Before you can even get an interview, you have to find an ESL post that you would like to apply for. Here are a few suggestions to help you find work as a novice ESL teacher – and let’s also hope Confucius is right.

First of all, you have to decide what sort of ESL teaching you want to do; there are three categories of ESL teaching that you should consider: voluntary, freelance, and school ESL teaching. It should be pointed out that you must always use the World Wide Web (WWW) when you are job hunting. Nowadays, there are very few TEFL employers who don’t use the WWW: even newspapers are on line now. Let’s look at these teaching options in turn.

Voluntary ESL teaching posts can be found by simply entering a search string such as the following: ‘voluntary ESL teaching posts’, ‘voluntary TEFL’ ‘voluntary EFL posts’, etc. Don’t forget – most voluntary ESL work is done overseas. If you try entering similar search strings, here are a few typical sites that might be of interest (click on the links): http://www.workingabroad.com/volunteer-organisationshttp://www.vso.org.uk/   

Freelance ESL teaching posts can be found by joining one of the on line freelance sites: this is actually the best way because it is free to join, you get advertised for free, and thousands of potential clients visit these sites. The only disadvantage is that the freelance company retains a percentage of your fee, but this is not normally a very large amount. Here are a few sites that you might consider visiting: Guru: http://www.guru.com/; Freelancer: https://www.freelancer.com/; People Per Hour (PPH):http://www.peopleperhour.com/; Odesk: https://www.odesk.com/info/uk/welcome/. Alternatively, you can set up your own site; however, this is not recommended. You will not get easily discovered, you will normally have to pay to have your site hosted, you will have to pay for advertising, and you could have complications with getting your fees.

School ESL teaching posts (private and state) can be found by going directly to the school’s site: visit http://www.oxfordseminars.ca/esl-schools-directory/. Alternatively, you can visit sites such as the Guardian Newspaper’s ‘Guardianjobs’ site: http://jobs.theguardian.com/jobs/education/schools/secondary-teaching/english-as-a-foreign-language/. If you visit ‘onlinenewspapers’ at http://www.onlinenewspapers.com/ you will get a list of all the on line newspapers that are published in auage/ny country in the world. You can also use an on line ESL recruiter, for example: Footprints recruiting: http://www.footprintsrecruiting.com/; and http://englishwork.com/english/index.html. Having decided which country you would like to teach in, contact an ESL recruiter that recruits for that country. The ESL recruiter will charge you a fee for this service.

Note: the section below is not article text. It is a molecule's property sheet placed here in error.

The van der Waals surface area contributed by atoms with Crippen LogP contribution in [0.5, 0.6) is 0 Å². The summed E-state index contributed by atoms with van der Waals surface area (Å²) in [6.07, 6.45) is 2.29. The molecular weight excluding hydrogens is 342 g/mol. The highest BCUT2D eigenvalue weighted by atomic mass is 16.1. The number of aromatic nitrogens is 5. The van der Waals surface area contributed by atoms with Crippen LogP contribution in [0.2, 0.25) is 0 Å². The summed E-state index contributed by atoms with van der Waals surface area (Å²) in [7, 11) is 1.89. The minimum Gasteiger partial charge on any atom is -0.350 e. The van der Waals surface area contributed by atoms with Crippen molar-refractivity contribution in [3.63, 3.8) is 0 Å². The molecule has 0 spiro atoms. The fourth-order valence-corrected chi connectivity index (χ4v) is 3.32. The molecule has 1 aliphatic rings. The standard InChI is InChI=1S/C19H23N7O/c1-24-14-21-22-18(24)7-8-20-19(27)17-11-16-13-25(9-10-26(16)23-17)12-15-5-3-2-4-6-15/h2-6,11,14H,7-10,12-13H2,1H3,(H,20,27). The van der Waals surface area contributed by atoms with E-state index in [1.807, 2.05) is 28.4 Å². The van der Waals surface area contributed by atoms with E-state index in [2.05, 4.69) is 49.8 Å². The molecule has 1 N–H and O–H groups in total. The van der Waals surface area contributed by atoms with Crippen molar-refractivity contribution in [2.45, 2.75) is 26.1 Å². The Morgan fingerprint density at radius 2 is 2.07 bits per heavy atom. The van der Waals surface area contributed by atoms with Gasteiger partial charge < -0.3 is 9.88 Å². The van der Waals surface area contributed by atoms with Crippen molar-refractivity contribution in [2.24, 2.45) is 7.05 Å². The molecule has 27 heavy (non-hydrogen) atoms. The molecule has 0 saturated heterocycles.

While you are still studying for your TEFL certificate, spend some time researching these three categories. Don’t forget, there are also a lot of ESL posts in the UK.

 

 

 

How do you find work as an ESL teacher?

asked
1 answers
116
First of all, you have to decide what sort of ESL teaching you want to do; there are three categories of ESL teaching that you should consider: voluntary, freelance, and school ESL teaching. It should be pointed out that you must always use the World Wide Web (WWW) when you are job hunting. Nowadays, there are very few TEFL employers who don’t use the WWW: even newspapers are on line now. Let’s look at these teaching options in turn. Voluntary ESL teaching posts can be found by simply entering a search string such as the following: ‘voluntary ESL teaching posts’, ‘voluntary TEFL’ ‘voluntary EFL posts’, etc. Don’t forget – most voluntary ESL work is done overseas. If you try entering similar search strings, here are a few typical sites that might be of interest (click on the links): http://www.workingabroad.com/volunteer-organisations; http://www.vso.org.uk/    Freelance ESL teaching posts can be found by joining one of the on line freelance sites: this is actually the best way because it is free to join, you get advertised for free, and thousands of potential clients visit these sites. The only disadvantage is that the freelance company retains a percentage of your fee, but this is not normally a very large amount. Here are a few sites that you might consider visiting: Guru: http://www.guru.com/; Freelancer: https://www.freelancer.com/; People Per Hour (PPH):http://www.peopleperhour.com/; Odesk: https://www.odesk.com/info/uk/welcome/. Alternatively, you can set up your own site; however, this is not recommended. You will not get easily discovered, you will normally have to pay to have your site hosted, you will have to pay for advertising, and you could have complications with getting your fees. School ESL teaching posts (private and state) can be found by going directly to the school’s site: visit http://www.oxfordseminars.ca/esl-schools-directory/. Alternatively, you can visit sites such as the Guardian Newspaper’s ‘Guardianjobs’ site: http://jobs.theguardian.com/jobs/education/schools/secondary-teaching/english-as-a-foreign-language/. If you visit ‘onlinenewspapers’ at http://www.onlinenewspapers.com/ you will get a list of all the on line newspapers that are published in auage/ny country in the world. You can also use an on line ESL recruiter, for example: Footprints recruiting: http://www.footprintsrecruiting.com/; and http://englishwork.com/english/index.html. Having decided which country you would like to teach in, contact an ESL recruiter that recruits for that country. The ESL recruiter will charge you a fee for this service.  While you are still studying for your TEFL certificate, spend some time researching these three categories. Don’t forget, there are also a lot of ESL posts in the UK.      
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